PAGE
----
This approach itself is a challenge, because it can be risky to commit to something different from what’s expected. The third-person narrative without choices gave me the flexibility to flesh out major characters much deeper than what can be told in a simulation. I actually do have a favorite character, but I’ll choose not to reveal which one yet. However, my beta readers and those who’ve played the demo seem to like Anya and Diana. The goal is to write all of the routes well enough, so it’d be difficult to choose who is the best.

I can’t end this interview without asking about the jaw-dropping opening. May I ask about how that came to be and were you as hyped as the fans were upon seeing it?

Not a lot of indie visual novels have opening theme songs, most likely because of budget. This wasn’t just to attract attention, but also to prove to myself this project is legit. It’s not just a dream anymore. I hired a composer, a vocalist, and two lyricists to create the song in 2018, then I contacted a video editor the following year. We got the opening video ready just in time before Momocon 2019, which was the first convention where I promoted the project.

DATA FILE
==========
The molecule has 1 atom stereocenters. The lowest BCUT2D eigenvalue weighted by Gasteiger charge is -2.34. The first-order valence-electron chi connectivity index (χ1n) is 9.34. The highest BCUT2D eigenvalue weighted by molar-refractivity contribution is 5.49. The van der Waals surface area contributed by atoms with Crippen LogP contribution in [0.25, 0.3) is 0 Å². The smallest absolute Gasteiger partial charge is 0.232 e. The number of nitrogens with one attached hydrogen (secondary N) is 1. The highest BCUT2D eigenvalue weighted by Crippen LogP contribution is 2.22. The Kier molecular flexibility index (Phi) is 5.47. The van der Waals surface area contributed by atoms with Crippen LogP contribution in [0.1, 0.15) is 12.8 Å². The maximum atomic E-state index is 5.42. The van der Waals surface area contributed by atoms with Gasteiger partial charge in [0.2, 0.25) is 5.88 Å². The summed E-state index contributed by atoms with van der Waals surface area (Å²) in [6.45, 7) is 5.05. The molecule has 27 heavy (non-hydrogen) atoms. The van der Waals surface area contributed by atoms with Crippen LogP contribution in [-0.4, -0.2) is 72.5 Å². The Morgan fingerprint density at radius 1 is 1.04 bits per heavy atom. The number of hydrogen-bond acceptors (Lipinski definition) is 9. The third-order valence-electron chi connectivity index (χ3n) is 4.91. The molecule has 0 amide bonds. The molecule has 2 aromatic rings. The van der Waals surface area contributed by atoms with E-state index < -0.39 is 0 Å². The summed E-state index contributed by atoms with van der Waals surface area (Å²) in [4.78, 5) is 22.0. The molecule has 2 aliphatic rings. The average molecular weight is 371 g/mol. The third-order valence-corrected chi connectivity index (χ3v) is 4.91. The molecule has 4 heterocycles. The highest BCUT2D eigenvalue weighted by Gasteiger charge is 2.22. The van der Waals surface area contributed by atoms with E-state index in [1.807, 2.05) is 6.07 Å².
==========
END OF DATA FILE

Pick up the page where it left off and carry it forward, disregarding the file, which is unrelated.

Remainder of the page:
Hearing the opening song for the first time gave me goosebumps and it made realize how far we’ve come. Once my video editor put the visuals together, I was blown away by how beautiful it was. It’s always been a dream to have my own anime someday, and this opening theme is the closest feeling I’ll get for now. To see it all come together in that video felt surreal.

I have asked a lot of questions, but we’ve finally reached the end of the road. The final question is what would you say to all the potential readers glancing at this interview? Similarly, what can they do after they’ve played the demo and need more Aquadine like I do? Lastly, do you have anything you’d like to reveal about the project?

Thank you very much for showing interest in Aquadine. I hope you’re looking forward to the release, and feel free to check out the demo if you haven’t. Follow us on Facebook, Instagram, and Twitter for occasional updates.

Thank you Brian and there you have it! While there was no surprise reveal, there’s plenty of reasons to be excited for Aquadine. Please follow the team on social media, and keep it tuned here for all the news regarding this wonderful project.

About Diego Hernandez

Diego is an incredibly passionate visual novel enthusiast from an island within the Caribbean. He intends on working alongside Operation Rainfall to inform the masses about the vast library of breathtaking visual literature. As well as spreading awareness of the amazingly talented individuals hard at work on said breathtaking projects.